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Bible Commentaries

John Dummelow's Commentary on the Bible
2 Thessalonians 2

 

 

Verses 1-17


The Great Apostasy

2. Spirit] i.e. a pretended revelation uttered by a false prophet. Letter as from us] perhaps a forged letter (the probable meaning), cp. 2 Thessalonians 3:17, or a misunderstanding of the First Epistle.

3-10. It will be convenient to. treat this difficult passage as a whole. Literally translated, it runs thus: 'Let no man deceive you in any wise: for [the Final Presence of our Lord shall not be] except (or till) the falling away come first and the Man of Lawlessness be revealed, the son of perdition, he that opposeth and exalted himself against all that is called God or an object of worship, so that he sitteth in the Sanctuary of God, setting himself forth as God (Do ye not remember that, when I was yet with you, I told you these things?) And now ye know about that (power) which restraineth, to the end that he may be revealed to his own season. For the mystery of lawlessness is already working, only there is one that restraineth now till he be taken out of the way. And then shall the Lawless one be revealed, whom the Lord Jesus shall slay with the breath of His mouth, and bring to naught by the Epiphany of His Presence— even him whose presence is according to the working of Satan, in all power and signs and wonders of falsehood, and in every deceit of unrighteousness for the ruin of those who are perishing because they received not the love of the truth, that they might be saved.' In the first place, we must remember that St. Paul is here speaking of something which is already at work, and the overthrow of which is to precede that Final Presence of the Lord which the Thessalonians thought to be immediately impending. Realising this, we shall at once reject all those interpretations which see in the Man of Sin (Lawlessness) some historical character (e.g. one of the Popes, or of Napoleon I) who lived after St. Paul's time. We must also remember that the Thessalonians had the key to the interpretation of the passage which we do not possess, since they had been orally instructed by St. Paul on the subject. But, though certainty is now impossible, we may be guided to a probable solution by studying the passage in connexion with the Revelation of St. John, and (especially) our Lord's great prophecy recorded in Matthew 24 Mark 13 and Luke 21. When, further, we remember how bitterly St. Paul felt the opposition of his fellow-countrymen to Christ (1 Thessalonians 2:15-16), and how full the Gospels are of denunciation of Jewish sins, we shall be led to the conclusion that 'the Apostasy' is the Jewish apostasy, and that the 'Man of Sin (Lawlessness)' is either some false Christ (Matthew 24:24), many of whom appeared among the Jews about this time, or (more probably) the spirit of Judaism personified. (A somewhat similar personification may be found in Revelation 2, 3, where 'the angel' of each of the seven churches seems to denote, not any official, but the Church itself.) The Jews had been chosen of God to bear witness to Him, and they had betrayed their trust. Their worship was a lie (Matthew 23:16-22). They were 'a synagogue of Satan' (Revelation 2:9; Revelation 3:9). They had made the Temple a den of robbers (Matthew 21:13). Some of them could perform lying wonders (Matthew 12:27; Mark 13:22; Acts 19:13). They were persecuting the Church of Christ and opposing the truth (Acts 13:6, Acts 13:45; Acts 14:19; Acts 17:5-13; Acts 18:12; Acts 22:22; Acts 23:12). And so their apostasy was to be revealed and punished by the utter (but not final, Romans 11:25-27) overthrow of Judaism, and the destruction of the Holy City and the Temple in 70 a.d. by the Romans. This great event would come before the final advent, which the Thessalonians were expecting immediately. The further question who, or what, is the Person or Power that restrains the Man of Lawlessness, is one of considerable difficulty. The usual answer is 'the authority of the Roman empire, or perhaps the reigning Roman Emperor Claudius' (41-54 a.d.). Inthe very earliest days of Christianity the Romans did protect the Christians from Jewish violence (Acts 18:14-15; Acts 23:23-24; Acts 25:14-21). But soon, under the Emperor Nero, this attitude was exchanged for one of hostility, after the fire at Rome in 64 a.d. And it is hard to see how the words 'until he be taken out of the way' can apply to a Roman emperor or to the Roman empire in its dealings with Judaism. It is possible that by the Restrainer St. Paul means the Christian Church in Jerusalem—the Mother-Church of which the Thessalonians 'became imitators' (1 Thessalonians 2:14). We know that St. James, the head of that Church, had great influence over his unbelieving fellow-countrymen, and may well have exercised a restraining power over them. Some Jews even appear to have seen in the siege of Jerusalem the punishment for his murder by the high priest Ananus. It is to be noted that the Jerusalem Church, obeying the Lord's command (Matthew 24:15-16), left the doomed city on the approach of the Roman army and fled to Pella. Thus she might be said to be 'taken out of the way' of the evil to come.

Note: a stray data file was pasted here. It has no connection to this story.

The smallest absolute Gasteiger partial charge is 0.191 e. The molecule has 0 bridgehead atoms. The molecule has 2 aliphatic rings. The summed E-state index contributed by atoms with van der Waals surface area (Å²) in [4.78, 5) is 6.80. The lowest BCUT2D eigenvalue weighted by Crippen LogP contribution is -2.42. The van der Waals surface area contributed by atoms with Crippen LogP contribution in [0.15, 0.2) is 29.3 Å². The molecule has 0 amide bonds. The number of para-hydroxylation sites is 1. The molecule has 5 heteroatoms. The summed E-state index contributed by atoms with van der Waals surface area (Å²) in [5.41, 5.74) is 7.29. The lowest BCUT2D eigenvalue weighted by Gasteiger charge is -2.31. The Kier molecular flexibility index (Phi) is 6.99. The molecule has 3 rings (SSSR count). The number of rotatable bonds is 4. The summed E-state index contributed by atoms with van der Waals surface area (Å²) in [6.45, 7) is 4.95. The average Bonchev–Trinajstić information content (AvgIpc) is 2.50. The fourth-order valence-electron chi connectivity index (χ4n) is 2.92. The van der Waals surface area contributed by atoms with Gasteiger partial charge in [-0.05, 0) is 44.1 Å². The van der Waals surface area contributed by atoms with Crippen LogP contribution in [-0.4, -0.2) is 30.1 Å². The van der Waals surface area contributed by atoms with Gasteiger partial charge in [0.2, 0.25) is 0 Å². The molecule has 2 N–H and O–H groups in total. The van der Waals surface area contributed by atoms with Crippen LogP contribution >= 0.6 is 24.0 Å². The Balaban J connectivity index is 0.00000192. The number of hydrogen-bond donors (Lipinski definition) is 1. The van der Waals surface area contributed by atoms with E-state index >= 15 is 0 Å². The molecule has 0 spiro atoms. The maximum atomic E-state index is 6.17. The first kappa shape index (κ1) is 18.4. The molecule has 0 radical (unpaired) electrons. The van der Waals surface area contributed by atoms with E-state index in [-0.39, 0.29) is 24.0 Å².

3. Falling away] Gk. 'apostasy.'

4. The reference is to the pretensions of a false Messiah.

7. Mystery] This word in NT. always denotes something once hidden, but now revealed, or soon to be revealed (1 Corinthians 4:1; Colossians 2:2; Colossians 4:3; Ephesians 6:19).

8. Brightness, etc.] rather, 'manifestation of His presence.'

11. Strong delusion] better, 'inner working of error.' Those who obstinately refuse the truth at last become incapable of receiving it.

12. Damned] RV 'judged.'

13. From the beginning] perhaps (with the oldest MS), 'as firstfruits.'

15. The traditions] i.e. the truths taught, whether orally or by writing.

 


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Bibliography Information
Dummelow, John. "Commentary on 2 Thessalonians 2:4". "John Dummelow's Commentary on the Bible". https://www.studylight.org/commentaries/dcb/2-thessalonians-2.html. 1909.

Lectionary Calendar
Monday, August 19th, 2019
the Week of Proper 15 / Ordinary 20